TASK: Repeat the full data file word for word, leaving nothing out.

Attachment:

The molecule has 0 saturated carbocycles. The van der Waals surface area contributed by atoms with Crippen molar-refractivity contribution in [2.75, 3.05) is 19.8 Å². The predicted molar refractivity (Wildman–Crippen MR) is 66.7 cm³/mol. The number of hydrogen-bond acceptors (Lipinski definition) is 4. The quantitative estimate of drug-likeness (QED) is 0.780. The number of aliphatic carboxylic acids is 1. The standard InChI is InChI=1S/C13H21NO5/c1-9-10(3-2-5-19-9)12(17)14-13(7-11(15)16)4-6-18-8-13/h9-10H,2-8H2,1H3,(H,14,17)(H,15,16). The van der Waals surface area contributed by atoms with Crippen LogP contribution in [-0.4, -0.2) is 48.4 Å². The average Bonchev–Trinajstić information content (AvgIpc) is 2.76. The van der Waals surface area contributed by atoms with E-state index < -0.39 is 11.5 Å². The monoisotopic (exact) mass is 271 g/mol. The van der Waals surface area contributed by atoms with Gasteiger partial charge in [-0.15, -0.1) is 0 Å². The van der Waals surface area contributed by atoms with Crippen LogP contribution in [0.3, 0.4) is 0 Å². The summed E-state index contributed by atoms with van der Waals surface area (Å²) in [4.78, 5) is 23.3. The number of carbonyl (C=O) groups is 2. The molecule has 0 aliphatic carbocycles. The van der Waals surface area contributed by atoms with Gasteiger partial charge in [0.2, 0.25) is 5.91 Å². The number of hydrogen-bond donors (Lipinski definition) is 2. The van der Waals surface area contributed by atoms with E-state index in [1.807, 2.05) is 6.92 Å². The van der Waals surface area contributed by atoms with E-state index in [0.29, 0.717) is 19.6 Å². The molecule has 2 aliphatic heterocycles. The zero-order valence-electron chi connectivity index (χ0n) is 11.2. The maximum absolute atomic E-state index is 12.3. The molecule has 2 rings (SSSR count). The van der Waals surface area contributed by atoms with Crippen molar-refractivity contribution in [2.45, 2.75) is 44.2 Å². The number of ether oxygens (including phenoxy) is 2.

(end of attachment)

The molecule has 0 saturated carbocycles. The van der Waals surface area contributed by atoms with Crippen molar-refractivity contribution in [2.75, 3.05) is 19.8 Å². The predicted molar refractivity (Wildman–Crippen MR) is 66.7 cm³/mol. The number of hydrogen-bond acceptors (Lipinski definition) is 4. The quantitative estimate of drug-likeness (QED) is 0.780. The number of aliphatic carboxylic acids is 1. The standard InChI is InChI=1S/C13H21NO5/c1-9-10(3-2-5-19-9)12(17)14-13(7-11(15)16)4-6-18-8-13/h9-10H,2-8H2,1H3,(H,14,17)(H,15,16). The van der Waals surface area contributed by atoms with Crippen LogP contribution in [-0.4, -0.2) is 48.4 Å². The average Bonchev–Trinajstić information content (AvgIpc) is 2.76. The van der Waals surface area contributed by atoms with E-state index < -0.39 is 11.5 Å². The monoisotopic (exact) mass is 271 g/mol. The van der Waals surface area contributed by atoms with Gasteiger partial charge in [-0.15, -0.1) is 0 Å². The van der Waals surface area contributed by atoms with Crippen LogP contribution in [0.3, 0.4) is 0 Å². The summed E-state index contributed by atoms with van der Waals surface area (Å²) in [4.78, 5) is 23.3. The number of carbonyl (C=O) groups is 2. The molecule has 0 aliphatic carbocycles. The van der Waals surface area contributed by atoms with Gasteiger partial charge in [0.2, 0.25) is 5.91 Å². The number of hydrogen-bond donors (Lipinski definition) is 2. The van der Waals surface area contributed by atoms with E-state index in [1.807, 2.05) is 6.92 Å². The van der Waals surface area contributed by atoms with E-state index in [0.29, 0.717) is 19.6 Å². The molecule has 2 aliphatic heterocycles. The zero-order valence-electron chi connectivity index (χ0n) is 11.2. The maximum absolute atomic E-state index is 12.3. The molecule has 2 rings (SSSR count). The van der Waals surface area contributed by atoms with Crippen molar-refractivity contribution in [2.45, 2.75) is 44.2 Å². The number of ether oxygens (including phenoxy) is 2.